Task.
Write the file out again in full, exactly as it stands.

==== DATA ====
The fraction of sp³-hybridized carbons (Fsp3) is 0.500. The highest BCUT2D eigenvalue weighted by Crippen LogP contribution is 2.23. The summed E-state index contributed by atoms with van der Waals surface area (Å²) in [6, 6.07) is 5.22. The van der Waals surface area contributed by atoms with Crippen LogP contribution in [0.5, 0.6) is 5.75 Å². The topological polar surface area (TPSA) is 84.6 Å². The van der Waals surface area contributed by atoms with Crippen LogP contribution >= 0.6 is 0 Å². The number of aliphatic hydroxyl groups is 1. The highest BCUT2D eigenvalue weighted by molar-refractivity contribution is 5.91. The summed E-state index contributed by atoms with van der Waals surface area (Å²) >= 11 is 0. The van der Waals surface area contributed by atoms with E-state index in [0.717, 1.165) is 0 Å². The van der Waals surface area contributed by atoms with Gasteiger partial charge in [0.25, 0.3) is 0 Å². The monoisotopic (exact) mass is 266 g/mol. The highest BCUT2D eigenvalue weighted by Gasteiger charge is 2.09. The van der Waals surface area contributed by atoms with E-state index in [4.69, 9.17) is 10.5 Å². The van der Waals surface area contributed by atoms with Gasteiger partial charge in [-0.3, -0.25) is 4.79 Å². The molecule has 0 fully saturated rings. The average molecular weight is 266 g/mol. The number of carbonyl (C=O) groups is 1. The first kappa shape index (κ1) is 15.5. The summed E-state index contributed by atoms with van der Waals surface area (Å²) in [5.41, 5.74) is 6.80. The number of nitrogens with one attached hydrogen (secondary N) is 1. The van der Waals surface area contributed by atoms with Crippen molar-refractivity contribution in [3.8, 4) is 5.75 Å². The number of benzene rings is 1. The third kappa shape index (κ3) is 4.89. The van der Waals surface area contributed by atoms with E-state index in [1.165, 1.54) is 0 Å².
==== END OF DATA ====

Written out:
The fraction of sp³-hybridized carbons (Fsp3) is 0.500. The highest BCUT2D eigenvalue weighted by Crippen LogP contribution is 2.23. The summed E-state index contributed by atoms with van der Waals surface area (Å²) in [6, 6.07) is 5.22. The van der Waals surface area contributed by atoms with Crippen LogP contribution in [0.5, 0.6) is 5.75 Å². The topological polar surface area (TPSA) is 84.6 Å². The van der Waals surface area contributed by atoms with Crippen LogP contribution >= 0.6 is 0 Å². The number of aliphatic hydroxyl groups is 1. The highest BCUT2D eigenvalue weighted by molar-refractivity contribution is 5.91. The summed E-state index contributed by atoms with van der Waals surface area (Å²) >= 11 is 0. The van der Waals surface area contributed by atoms with E-state index in [0.717, 1.165) is 0 Å². The van der Waals surface area contributed by atoms with Gasteiger partial charge in [0.25, 0.3) is 0 Å². The monoisotopic (exact) mass is 266 g/mol. The highest BCUT2D eigenvalue weighted by Gasteiger charge is 2.09. The van der Waals surface area contributed by atoms with E-state index in [4.69, 9.17) is 10.5 Å². The van der Waals surface area contributed by atoms with Gasteiger partial charge in [-0.3, -0.25) is 4.79 Å². The molecule has 0 fully saturated rings. The average molecular weight is 266 g/mol. The number of carbonyl (C=O) groups is 1. The first kappa shape index (κ1) is 15.5. The summed E-state index contributed by atoms with van der Waals surface area (Å²) in [5.41, 5.74) is 6.80. The number of nitrogens with one attached hydrogen (secondary N) is 1. The van der Waals surface area contributed by atoms with Crippen molar-refractivity contribution in [3.8, 4) is 5.75 Å². The number of benzene rings is 1. The third kappa shape index (κ3) is 4.89. The van der Waals surface area contributed by atoms with E-state index in [1.165, 1.54) is 0 Å².